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Oregon looks at private timberlands logging rules
Study looks at impact of stream temperatures on salmon populationsA study finding that logging on private timberlands is making streams warmer, potentially harming salmon, has prompted the Oregon Board of Forestry to consider tightening state logging standards.
Board of Forestry chairman John Blackwell said Monday that he expects the changes would amount to a “tweaking” of the Oregon Forest Practices Act, which sets standards for timber harvest on state and private lands. He added that the board was mindful of the need to protect salmon, which need cold water, but did not want to impose regulations that would prompt timberla nd ow ners to sell their lands for vacation home and resort development.‘Will not be onerous’
“It’s certainly going to tighten regulations on landowners, but it will not be onerous, and we will do it in such a way that landowners understand the value of it,” Blackwell said.The study by the Oregon Department of Forestry and Oregon State University found state logging standards on private lands were “inadequate” to meet the state water quality standard for protecting cold water.
Temperature increasesBased on 33 sites on state and private lands in the Coast Range dating to 2002, the study found an average increase of 1.26 degrees Fahrenheit after logging on private lands. There was no increase on state timberlands, where more trees are left standing along streams. The temperature increases were prompted by less shade thrown on the water by trees.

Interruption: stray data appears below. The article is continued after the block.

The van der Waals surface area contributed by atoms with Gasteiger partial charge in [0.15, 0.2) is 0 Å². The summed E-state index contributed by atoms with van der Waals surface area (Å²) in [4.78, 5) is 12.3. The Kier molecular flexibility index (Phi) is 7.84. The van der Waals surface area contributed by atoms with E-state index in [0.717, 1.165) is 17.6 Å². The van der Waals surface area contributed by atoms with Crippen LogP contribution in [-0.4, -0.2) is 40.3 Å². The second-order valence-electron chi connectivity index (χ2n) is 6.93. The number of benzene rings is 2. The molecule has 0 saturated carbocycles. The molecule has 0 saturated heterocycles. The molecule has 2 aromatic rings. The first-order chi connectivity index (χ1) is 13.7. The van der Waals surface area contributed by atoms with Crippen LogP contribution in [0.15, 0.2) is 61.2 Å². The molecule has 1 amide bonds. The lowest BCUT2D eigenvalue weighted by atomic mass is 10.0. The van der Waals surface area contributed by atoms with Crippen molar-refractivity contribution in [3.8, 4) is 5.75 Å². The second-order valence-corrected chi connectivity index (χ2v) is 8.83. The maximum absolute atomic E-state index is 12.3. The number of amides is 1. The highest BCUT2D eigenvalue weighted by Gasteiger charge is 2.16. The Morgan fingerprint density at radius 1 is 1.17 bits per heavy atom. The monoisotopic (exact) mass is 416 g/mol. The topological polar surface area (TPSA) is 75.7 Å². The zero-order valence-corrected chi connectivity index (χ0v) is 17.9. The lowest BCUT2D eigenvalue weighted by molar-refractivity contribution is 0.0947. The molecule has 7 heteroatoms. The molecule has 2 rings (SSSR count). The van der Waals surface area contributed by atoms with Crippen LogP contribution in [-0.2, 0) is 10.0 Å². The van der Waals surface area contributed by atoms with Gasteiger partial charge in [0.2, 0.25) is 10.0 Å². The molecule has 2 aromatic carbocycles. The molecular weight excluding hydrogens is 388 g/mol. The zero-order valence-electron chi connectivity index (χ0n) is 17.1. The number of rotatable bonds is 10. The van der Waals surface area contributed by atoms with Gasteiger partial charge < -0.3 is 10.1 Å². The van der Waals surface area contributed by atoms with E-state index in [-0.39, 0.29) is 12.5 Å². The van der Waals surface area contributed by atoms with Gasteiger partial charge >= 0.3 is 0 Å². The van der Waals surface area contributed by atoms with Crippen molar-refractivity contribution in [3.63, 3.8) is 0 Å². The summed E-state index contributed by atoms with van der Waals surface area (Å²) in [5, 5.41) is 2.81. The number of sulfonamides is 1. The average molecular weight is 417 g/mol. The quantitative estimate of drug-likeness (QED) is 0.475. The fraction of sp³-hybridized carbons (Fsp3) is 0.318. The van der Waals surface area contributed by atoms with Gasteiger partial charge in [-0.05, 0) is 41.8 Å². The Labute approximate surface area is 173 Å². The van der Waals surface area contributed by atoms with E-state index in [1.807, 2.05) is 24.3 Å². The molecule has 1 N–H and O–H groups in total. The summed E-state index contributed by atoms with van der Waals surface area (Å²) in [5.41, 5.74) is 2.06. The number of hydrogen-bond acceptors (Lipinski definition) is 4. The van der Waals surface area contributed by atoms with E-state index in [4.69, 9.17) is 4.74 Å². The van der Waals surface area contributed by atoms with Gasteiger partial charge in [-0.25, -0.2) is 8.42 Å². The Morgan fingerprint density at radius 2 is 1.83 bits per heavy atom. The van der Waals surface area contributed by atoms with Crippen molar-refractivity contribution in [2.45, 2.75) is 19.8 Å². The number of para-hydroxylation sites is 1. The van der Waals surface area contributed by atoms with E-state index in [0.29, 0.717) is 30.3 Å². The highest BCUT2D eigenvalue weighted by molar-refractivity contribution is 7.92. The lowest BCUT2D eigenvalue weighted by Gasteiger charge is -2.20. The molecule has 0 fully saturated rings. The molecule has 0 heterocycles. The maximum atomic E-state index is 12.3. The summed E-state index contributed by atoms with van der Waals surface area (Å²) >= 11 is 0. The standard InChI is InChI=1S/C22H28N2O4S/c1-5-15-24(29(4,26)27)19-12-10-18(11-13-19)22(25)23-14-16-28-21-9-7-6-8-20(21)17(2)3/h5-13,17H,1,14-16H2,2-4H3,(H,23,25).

After hearing the study results last week, the board voted 5-2 to direct the department to start preparing new rules for protecting streamside buffers on private lands. The process is likely to take months.Board member Jennifer Phillippi, whose family owns a mill and timberlands in southwestern Oregon, said she voted against moving forward on new regulations because the study results are not all in, and the changes in water temperature were small. Study continues
“ Everybody agrees the Rip Stream study is a good study, but it’s not finished,” she said. “I would expect as we gather the rest of the information, that we’re going to find solutions that are effective and efficient.”Dave Powers, regional manager for forestry of the U.S. Environmental Protection Agency in Portland, said Washington state has had much stronger protections for streams on private timberlands than Oregon for a decade, and he expected the board to give the issue serious consideration.
“EPA also would like to see lands continue in forest production,” he said. “We do not believe protection of water quality and aquatic species is inconsistent with producing timber.”Aiding industries
Bob Van Dyk of the Wild Salmon Center in Portland said improving stream protection would help the sport and commercial fishing industries.He noted it has been 17 years since state and federal regulations significantly cut back logging to protect fish and wildlife, and new science is prompting some of those decisions to be reconsidered.
Page Updated: Thursday January 12, 2012 02:44 AM Pacific
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